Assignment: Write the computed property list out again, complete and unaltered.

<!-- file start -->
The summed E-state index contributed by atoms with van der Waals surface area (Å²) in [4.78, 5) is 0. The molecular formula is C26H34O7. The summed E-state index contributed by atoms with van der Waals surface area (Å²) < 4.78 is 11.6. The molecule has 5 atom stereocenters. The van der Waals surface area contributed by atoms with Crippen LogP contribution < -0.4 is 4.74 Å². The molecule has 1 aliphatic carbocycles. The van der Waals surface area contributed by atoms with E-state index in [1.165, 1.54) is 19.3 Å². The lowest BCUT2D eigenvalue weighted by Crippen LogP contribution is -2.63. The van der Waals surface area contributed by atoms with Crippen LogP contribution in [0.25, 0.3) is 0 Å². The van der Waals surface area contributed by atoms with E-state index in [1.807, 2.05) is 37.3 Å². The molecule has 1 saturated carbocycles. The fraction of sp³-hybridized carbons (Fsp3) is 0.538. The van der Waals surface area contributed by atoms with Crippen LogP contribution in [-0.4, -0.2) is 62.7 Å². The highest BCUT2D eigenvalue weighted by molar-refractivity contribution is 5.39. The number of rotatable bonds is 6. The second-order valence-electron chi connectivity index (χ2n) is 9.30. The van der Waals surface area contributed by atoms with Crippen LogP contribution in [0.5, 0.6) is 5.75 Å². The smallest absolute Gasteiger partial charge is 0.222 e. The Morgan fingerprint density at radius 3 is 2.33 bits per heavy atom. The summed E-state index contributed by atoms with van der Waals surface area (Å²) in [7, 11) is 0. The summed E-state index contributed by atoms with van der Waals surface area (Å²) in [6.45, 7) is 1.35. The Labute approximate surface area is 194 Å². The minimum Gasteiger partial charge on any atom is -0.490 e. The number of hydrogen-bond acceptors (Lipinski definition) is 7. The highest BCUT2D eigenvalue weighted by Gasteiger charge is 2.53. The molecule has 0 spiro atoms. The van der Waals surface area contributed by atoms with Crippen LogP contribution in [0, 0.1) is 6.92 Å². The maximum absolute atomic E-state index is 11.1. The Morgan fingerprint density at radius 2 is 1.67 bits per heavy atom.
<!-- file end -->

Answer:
The summed E-state index contributed by atoms with van der Waals surface area (Å²) in [4.78, 5) is 0. The molecular formula is C26H34O7. The summed E-state index contributed by atoms with van der Waals surface area (Å²) < 4.78 is 11.6. The molecule has 5 atom stereocenters. The van der Waals surface area contributed by atoms with Crippen LogP contribution < -0.4 is 4.74 Å². The molecule has 1 aliphatic carbocycles. The van der Waals surface area contributed by atoms with E-state index in [1.165, 1.54) is 19.3 Å². The lowest BCUT2D eigenvalue weighted by Crippen LogP contribution is -2.63. The van der Waals surface area contributed by atoms with Crippen LogP contribution in [0.25, 0.3) is 0 Å². The van der Waals surface area contributed by atoms with E-state index in [1.807, 2.05) is 37.3 Å². The molecule has 1 saturated carbocycles. The fraction of sp³-hybridized carbons (Fsp3) is 0.538. The van der Waals surface area contributed by atoms with Crippen LogP contribution in [-0.4, -0.2) is 62.7 Å². The highest BCUT2D eigenvalue weighted by molar-refractivity contribution is 5.39. The number of rotatable bonds is 6. The second-order valence-electron chi connectivity index (χ2n) is 9.30. The van der Waals surface area contributed by atoms with Crippen LogP contribution in [0.5, 0.6) is 5.75 Å². The smallest absolute Gasteiger partial charge is 0.222 e. The Morgan fingerprint density at radius 3 is 2.33 bits per heavy atom. The summed E-state index contributed by atoms with van der Waals surface area (Å²) in [7, 11) is 0. The summed E-state index contributed by atoms with van der Waals surface area (Å²) in [6.45, 7) is 1.35. The Labute approximate surface area is 194 Å². The minimum Gasteiger partial charge on any atom is -0.490 e. The number of hydrogen-bond acceptors (Lipinski definition) is 7. The highest BCUT2D eigenvalue weighted by Gasteiger charge is 2.53. The molecule has 0 spiro atoms. The van der Waals surface area contributed by atoms with Crippen LogP contribution in [0, 0.1) is 6.92 Å². The maximum absolute atomic E-state index is 11.1. The Morgan fingerprint density at radius 2 is 1.67 bits per heavy atom.